It is urgent to understand the impact of Covid-19 on learning,” the letter states. “We know… that some schools and school districts may face circumstances in which they are not able to safely administer statewide summative assessments this spring using their standard practices.”

It is clear that the pandemic requires significant flexibility for the 2020-2021 school year so that states can respond to the unique circumstances they are facing; keep students, staff, and their families safe; and maintain their immediate focus on supporting students’ social, emotional, and academic development,” the letter continues.

Wait? What? If it is clear that “…the pandemic requires significant flexibility for the 2020-21 school year” why mandate an INFLEXIBLE mandate that all states give all students whatever standardized assessments they’ve designed as a metric for “student learning”. And no one needs to give a test to every child in America to “…understand the impact of COVID-19 on learning“… especially since no standardized test EVER showed anything other than what we all know: children from homes in districts or schools with highly educated and engaged parents “outperform” children raised in poverty. Standardized tests have shown us this for decades! Why do we need to show it again? And it doesn’t require the administration of a universal standardized test to “prove” that children who had no access to the internet learned less on Zoom than children with fiber connections. Moreover, what will result from this “finding”? Will schools serving children raised in poverty get more money? Will funds be made available to upgrade internet connectivity in poor neighborhoods and remote communities? We know the answer.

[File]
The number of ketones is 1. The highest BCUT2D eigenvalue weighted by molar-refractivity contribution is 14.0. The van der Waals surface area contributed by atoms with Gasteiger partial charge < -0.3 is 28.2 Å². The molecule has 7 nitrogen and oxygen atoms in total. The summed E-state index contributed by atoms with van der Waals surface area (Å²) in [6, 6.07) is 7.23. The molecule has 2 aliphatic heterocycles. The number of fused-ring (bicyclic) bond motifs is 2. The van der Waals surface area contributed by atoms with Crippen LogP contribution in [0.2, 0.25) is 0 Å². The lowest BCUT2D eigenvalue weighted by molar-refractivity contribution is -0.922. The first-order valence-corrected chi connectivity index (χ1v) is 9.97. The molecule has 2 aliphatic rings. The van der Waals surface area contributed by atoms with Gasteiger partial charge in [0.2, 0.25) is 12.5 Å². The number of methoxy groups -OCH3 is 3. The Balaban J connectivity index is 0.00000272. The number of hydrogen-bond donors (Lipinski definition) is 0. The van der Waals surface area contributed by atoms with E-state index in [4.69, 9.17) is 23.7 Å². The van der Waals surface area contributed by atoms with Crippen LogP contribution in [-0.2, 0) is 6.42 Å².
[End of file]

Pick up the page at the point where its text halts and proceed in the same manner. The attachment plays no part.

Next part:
Mercedes Schneider, an insightful blogger who has over 30 years of experience in the classroom, offered these insights:

“…surveying district and state superintendents about what they need in order to provide equitable education opportunities for their students would be a much better use of U.S. Department of Education time and money than spending multiple millions on standardized tests.”

I have been teaching the better part of three decades, and I have yet for any parent to ask me for standardized test scores so that the parent can know how their children are doing,” stressed Schneider. “They ask about grades on class assignments; they discuss specific skill areas that are challenging and ask for help with addressing the specific challenges arising from completing classroom assignments; they discuss supports needed when the children or other family members are facing health issues or other crises at home; they ask for assistance addressing behavior issues, but they never ask for standardized test scores out of a need to know how their children are doing.”

The only good news for teachers is that Betsy DeVos is no longer around at the Federal level. The bad news is that once these results are made public, the 20+ states who have adopted DeVos-ian voucher plans will use the “evidence” to convert more schools to charters… and the Venture Capitalists whose contributions seemingly had some influence on Biden will be very happy. Teachers, on the other hand, will not be so happy.

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What Students REALLY Need is More Free Face Time and Less Class Time